Development of the relationship between respiration rates and oxygenation in infants, and implications for cognitive competence

Date of Completion

January 2001


Psychology, Developmental|Psychology, Physiological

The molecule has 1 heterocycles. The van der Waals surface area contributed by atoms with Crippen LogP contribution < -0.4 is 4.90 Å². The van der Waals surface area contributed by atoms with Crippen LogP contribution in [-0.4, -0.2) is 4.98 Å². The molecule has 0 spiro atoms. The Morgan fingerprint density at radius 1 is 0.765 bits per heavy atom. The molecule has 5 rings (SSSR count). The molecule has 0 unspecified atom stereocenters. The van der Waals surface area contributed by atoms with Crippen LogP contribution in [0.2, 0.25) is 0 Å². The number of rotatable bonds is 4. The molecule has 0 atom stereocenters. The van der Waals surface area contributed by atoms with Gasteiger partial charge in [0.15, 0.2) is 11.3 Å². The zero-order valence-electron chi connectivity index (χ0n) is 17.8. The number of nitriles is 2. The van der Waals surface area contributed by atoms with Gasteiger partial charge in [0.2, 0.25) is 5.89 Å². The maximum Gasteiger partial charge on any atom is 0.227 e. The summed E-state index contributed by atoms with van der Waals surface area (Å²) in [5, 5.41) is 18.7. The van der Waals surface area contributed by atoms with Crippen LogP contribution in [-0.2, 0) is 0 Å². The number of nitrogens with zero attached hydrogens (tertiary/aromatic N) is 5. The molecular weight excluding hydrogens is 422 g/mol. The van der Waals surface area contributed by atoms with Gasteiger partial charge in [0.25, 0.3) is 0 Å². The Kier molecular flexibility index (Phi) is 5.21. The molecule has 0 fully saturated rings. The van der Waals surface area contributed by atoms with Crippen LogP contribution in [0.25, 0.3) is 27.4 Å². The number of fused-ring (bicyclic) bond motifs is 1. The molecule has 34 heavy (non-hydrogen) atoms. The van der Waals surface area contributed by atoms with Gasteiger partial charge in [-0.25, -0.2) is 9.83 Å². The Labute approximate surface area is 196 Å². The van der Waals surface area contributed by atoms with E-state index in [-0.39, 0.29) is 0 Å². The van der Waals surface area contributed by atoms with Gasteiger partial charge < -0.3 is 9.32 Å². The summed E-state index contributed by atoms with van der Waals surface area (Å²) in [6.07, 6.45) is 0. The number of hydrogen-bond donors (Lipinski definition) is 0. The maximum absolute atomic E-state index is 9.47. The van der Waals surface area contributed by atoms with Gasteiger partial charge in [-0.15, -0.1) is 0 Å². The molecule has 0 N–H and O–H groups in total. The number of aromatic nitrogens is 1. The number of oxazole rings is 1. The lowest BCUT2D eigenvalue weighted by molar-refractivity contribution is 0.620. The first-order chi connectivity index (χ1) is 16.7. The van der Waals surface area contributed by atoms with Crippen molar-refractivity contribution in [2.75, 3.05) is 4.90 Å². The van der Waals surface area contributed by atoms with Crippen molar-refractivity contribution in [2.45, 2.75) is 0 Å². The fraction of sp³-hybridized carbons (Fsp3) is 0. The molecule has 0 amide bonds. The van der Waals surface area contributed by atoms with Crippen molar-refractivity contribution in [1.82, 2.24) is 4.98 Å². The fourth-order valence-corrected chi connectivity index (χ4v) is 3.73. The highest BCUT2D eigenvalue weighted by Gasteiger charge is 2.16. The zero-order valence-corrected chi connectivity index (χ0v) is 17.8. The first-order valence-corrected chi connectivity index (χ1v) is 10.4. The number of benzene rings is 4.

Four studies explore, from birth through the first year, the relationships between infants' respiration rate and blood oxygenation during the behavioral state of Quiet Sleep, and their scores on an assessment of mental and motor development. Results from the study described in Chapter 2 suggest a developmental advantage on the part of infants who breathe more slowly during Quiet Sleep between birth and 6 months; these infants had higher mental development scores when they reached 6 months and 1 year. Since the purpose of involuntary respiration during sleep is the maintenance of blood gas homeostasis, the results from this first study supported exploration of the relationship between respiration and blood oxygenation, as well as between oxygenation and mental and motor development. The results described in Chapter 3 support the use of pulse oximetry to record infant oxygenation, while Chapters 4 and 5 describe results from such recordings. The results described in Chapter 4 show that while respiration follows a slowing trend across development during Quiet Sleep from birth to 6 months, the average for blood oxygenation is a trend in the opposite direction. By 12 weeks, the strength of the inverse relationship between respiration and oxygenation in individuals is related to their mental development: infants who have slower respiration and higher oxygenation during Quiet Sleep also have higher mental development scores. Finally, the results from the study presented in Chapter 5 show that 6-month oxygenation recordings are associated with higher motor development scores, which are highly intercorrelated with mental development scores. ^ Sleep characteristics have long been known to have an influence on the development of waking behaviors and cognitive competence. Taken together, the studies presented here support the conclusion that the complex system of influences upon cognitive development through the first year should include respiratory rate and oxygenation during sleep. While research has focused upon the effects of respiratory disease upon development, the data presented here show for the first time that clinically normal variation in these physiologic variables may also be important predictors of development in normal, healthy infants from birth through at least the first postnatal year. ^